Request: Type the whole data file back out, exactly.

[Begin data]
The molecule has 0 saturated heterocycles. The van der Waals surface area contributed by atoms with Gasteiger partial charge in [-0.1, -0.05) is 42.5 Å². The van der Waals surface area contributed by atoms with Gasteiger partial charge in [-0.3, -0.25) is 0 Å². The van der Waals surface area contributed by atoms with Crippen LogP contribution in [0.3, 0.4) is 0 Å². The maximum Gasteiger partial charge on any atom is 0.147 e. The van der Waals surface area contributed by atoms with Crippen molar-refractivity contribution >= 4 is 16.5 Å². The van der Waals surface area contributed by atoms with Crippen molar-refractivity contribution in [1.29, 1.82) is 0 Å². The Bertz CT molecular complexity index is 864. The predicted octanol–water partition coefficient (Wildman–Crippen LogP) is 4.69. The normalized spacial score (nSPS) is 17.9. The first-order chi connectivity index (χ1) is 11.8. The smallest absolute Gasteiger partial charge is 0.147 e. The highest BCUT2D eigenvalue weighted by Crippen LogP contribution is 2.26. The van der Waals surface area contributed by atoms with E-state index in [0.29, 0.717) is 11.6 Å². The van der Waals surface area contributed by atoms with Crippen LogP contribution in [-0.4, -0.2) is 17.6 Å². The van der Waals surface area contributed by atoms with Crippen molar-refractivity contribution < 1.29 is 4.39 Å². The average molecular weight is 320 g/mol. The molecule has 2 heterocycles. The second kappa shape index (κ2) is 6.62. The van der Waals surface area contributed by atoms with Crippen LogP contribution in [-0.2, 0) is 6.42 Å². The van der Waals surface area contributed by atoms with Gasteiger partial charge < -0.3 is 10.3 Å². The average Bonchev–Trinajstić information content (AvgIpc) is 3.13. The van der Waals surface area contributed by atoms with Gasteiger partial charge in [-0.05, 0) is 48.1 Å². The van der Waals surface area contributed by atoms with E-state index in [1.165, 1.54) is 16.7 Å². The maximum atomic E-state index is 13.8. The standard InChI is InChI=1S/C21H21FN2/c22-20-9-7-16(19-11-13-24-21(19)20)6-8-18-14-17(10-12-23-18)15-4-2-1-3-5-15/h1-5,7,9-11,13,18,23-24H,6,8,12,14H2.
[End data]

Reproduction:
The molecule has 0 saturated heterocycles. The van der Waals surface area contributed by atoms with Gasteiger partial charge in [-0.1, -0.05) is 42.5 Å². The van der Waals surface area contributed by atoms with Gasteiger partial charge in [-0.3, -0.25) is 0 Å². The van der Waals surface area contributed by atoms with Crippen LogP contribution in [0.3, 0.4) is 0 Å². The maximum Gasteiger partial charge on any atom is 0.147 e. The van der Waals surface area contributed by atoms with Crippen molar-refractivity contribution >= 4 is 16.5 Å². The van der Waals surface area contributed by atoms with Crippen molar-refractivity contribution in [1.29, 1.82) is 0 Å². The Bertz CT molecular complexity index is 864. The predicted octanol–water partition coefficient (Wildman–Crippen LogP) is 4.69. The normalized spacial score (nSPS) is 17.9. The first-order chi connectivity index (χ1) is 11.8. The smallest absolute Gasteiger partial charge is 0.147 e. The highest BCUT2D eigenvalue weighted by Crippen LogP contribution is 2.26. The van der Waals surface area contributed by atoms with E-state index in [0.29, 0.717) is 11.6 Å². The van der Waals surface area contributed by atoms with Crippen LogP contribution in [-0.4, -0.2) is 17.6 Å². The van der Waals surface area contributed by atoms with Crippen molar-refractivity contribution < 1.29 is 4.39 Å². The average molecular weight is 320 g/mol. The molecule has 2 heterocycles. The second kappa shape index (κ2) is 6.62. The van der Waals surface area contributed by atoms with Crippen LogP contribution in [-0.2, 0) is 6.42 Å². The van der Waals surface area contributed by atoms with Gasteiger partial charge < -0.3 is 10.3 Å². The average Bonchev–Trinajstić information content (AvgIpc) is 3.13. The van der Waals surface area contributed by atoms with Gasteiger partial charge in [-0.05, 0) is 48.1 Å². The van der Waals surface area contributed by atoms with E-state index in [1.165, 1.54) is 16.7 Å². The maximum atomic E-state index is 13.8. The standard InChI is InChI=1S/C21H21FN2/c22-20-9-7-16(19-11-13-24-21(19)20)6-8-18-14-17(10-12-23-18)15-4-2-1-3-5-15/h1-5,7,9-11,13,18,23-24H,6,8,12,14H2.